POSTED: Friday, January 11, 2013 - 6:00am
UPDATED: Friday, January 11, 2013 - 6:04am
MEDICAL NEWS (CNN) — As the number of seasonal influenza cases continues to rise, reports of vaccine shortages in some locations are beginning to circulate. But vaccine manufacturers say there is plenty of vaccine for those who want to get a flu shot.
MedImmune, manufacturer of FluMist, the only flu vaccine that comes in a nasal spray, produced 12 million doses for the current season to fill customer orders. In addition to those orders, they produced extra doses. FluMist is approved for healthy people between the age of 2 and 49.
"Right now we currently have 310,000 extra doses that could ship tomorrow," Tor Constantino, MedImmune spokesperson, told CNN. "All of those expire next month. Another 70,000 doses are available that could ship tomorrow, and those expire in March.
The company has another 250,000 doses they're holding in reserve that would be shared between Medicaid's Vaccines for Children Program (VCP) and the Department of Defense (DOD). In total, they have a surplus of 620,000 extra doses.
Sanofi Pasteur made more than 60 million doses of Fluzone for the United States alone. According to Michael Szumera, SP's director of public relations, they've sold out of some versions of Fluzone, but the company has adult flu vaccine ready for immediate shipment.
Fluzone is a relatively new type of flu shot with a very short needle, making it less intimidating than a traditional flu shot.
"This product is available in two presentations: Fluzone intradermal vaccine for ages 18 to 64 and Fluzone High-Dose vaccine for ages 65 and above," Szumera said.
"Additionally, in response to unanticipated late-season demand, we have arranged for a limited supply of additional vaccine in 0.5-milliliter unit dose vials. This product is indicated for ages 6 months and above. We are accepting orders for this product and anticipate being able to start shipping in late January."
Glaxo Smith Kline, makers of Fluarix and FluLaval, said they, too, have adequate supply to meet customer demand. The pharmaceutical company has produced about 25 million doses of vaccine, most of which have been shipped.
"We have completed production of this year's vaccine, and are confident supply of seasonal flu vaccine should cover demand," Dr. Leonard Friedland, who heads up medical affairs and clinical development for GSK Vaccines North America. "The greater issue is that less than 50 percent of the U.S. population gets vaccinated each year."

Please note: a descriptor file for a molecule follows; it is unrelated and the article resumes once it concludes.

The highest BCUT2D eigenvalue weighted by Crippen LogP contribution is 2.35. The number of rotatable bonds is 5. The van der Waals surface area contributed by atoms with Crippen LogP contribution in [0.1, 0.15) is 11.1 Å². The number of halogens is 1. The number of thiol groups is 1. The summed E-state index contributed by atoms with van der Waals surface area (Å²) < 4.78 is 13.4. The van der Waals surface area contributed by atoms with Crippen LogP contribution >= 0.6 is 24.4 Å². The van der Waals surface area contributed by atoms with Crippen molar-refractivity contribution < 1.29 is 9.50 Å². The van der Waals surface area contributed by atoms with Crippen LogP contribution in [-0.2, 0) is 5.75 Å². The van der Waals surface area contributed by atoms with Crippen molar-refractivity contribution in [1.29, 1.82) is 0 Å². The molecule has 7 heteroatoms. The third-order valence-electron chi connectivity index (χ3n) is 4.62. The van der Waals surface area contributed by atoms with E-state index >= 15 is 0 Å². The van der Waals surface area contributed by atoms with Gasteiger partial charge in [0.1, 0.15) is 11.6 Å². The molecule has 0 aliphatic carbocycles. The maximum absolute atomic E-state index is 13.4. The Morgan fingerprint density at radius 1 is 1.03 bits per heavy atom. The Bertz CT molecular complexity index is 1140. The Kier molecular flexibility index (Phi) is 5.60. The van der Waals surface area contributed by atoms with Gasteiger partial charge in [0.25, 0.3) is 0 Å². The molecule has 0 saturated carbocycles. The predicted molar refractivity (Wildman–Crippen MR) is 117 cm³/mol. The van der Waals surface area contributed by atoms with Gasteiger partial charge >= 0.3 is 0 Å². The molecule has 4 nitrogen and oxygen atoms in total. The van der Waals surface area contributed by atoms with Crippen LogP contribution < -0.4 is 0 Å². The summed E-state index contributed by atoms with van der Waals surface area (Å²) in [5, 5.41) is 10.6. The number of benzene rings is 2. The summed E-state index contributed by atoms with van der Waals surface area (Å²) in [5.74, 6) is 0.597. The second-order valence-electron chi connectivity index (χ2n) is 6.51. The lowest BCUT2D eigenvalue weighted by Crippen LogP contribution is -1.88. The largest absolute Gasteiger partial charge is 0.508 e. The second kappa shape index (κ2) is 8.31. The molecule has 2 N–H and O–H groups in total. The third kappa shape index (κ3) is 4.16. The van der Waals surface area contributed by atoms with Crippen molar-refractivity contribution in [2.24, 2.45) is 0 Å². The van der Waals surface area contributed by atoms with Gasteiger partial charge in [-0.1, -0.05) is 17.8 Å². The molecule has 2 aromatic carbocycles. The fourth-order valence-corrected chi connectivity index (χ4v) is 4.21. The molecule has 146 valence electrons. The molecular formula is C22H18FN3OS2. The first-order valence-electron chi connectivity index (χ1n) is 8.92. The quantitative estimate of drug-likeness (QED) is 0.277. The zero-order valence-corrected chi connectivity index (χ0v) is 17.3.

Novartis committed to 30 million doses of their vaccine Fluvirin and shipped more than 36 million. Spokeswoman Julie Masow says they are working to address any urgent needs.
According to the Centers for Disease Control and Prevention, flu vaccine makers produced about 135 million doses this year. As of early this month 128 million doses had already been distributed.
CDC spokesman Tom Skinner told CNN he was not aware of widespread problems with finding vaccines.
"There may be spot shortages out there, and people wanting to be vaccinated should call ahead to the provider to see if they have vaccine," Skinner said.
There have also been reported shortages of the antiviral Tamiflu Oral Suspension (Tamiflu OS), the liquid version of Tamiflu. When taken early, this drug can reduce the severity of symptoms and the length of illness. It is recommended mostly for people at higher risk of flu complications.
There were temporary delays in new shipments of Tamiflu OSral Suspension, driven in part by an early and strong flu season, Tara Iannuccillo, spokeswoman for Genentech, said in an e-mail.
"We experienced an increase in demand due to a higher prevalence of influenza Type B early in the season," Iannuccillo said.
Tamiflu OS is typically prescribed for children under the age if 13 and people who have trouble swallowing. But pharmacists can mix Tamiflu capsules into liquid for those patients who require it.
"We are working to expedite new shipments of Tamiflu OS to distributors as new supplies become available," she said.
To find out where to get a flu shot, go to flu.gov.
-- CNN's Elizabeth Landau contributed to this report.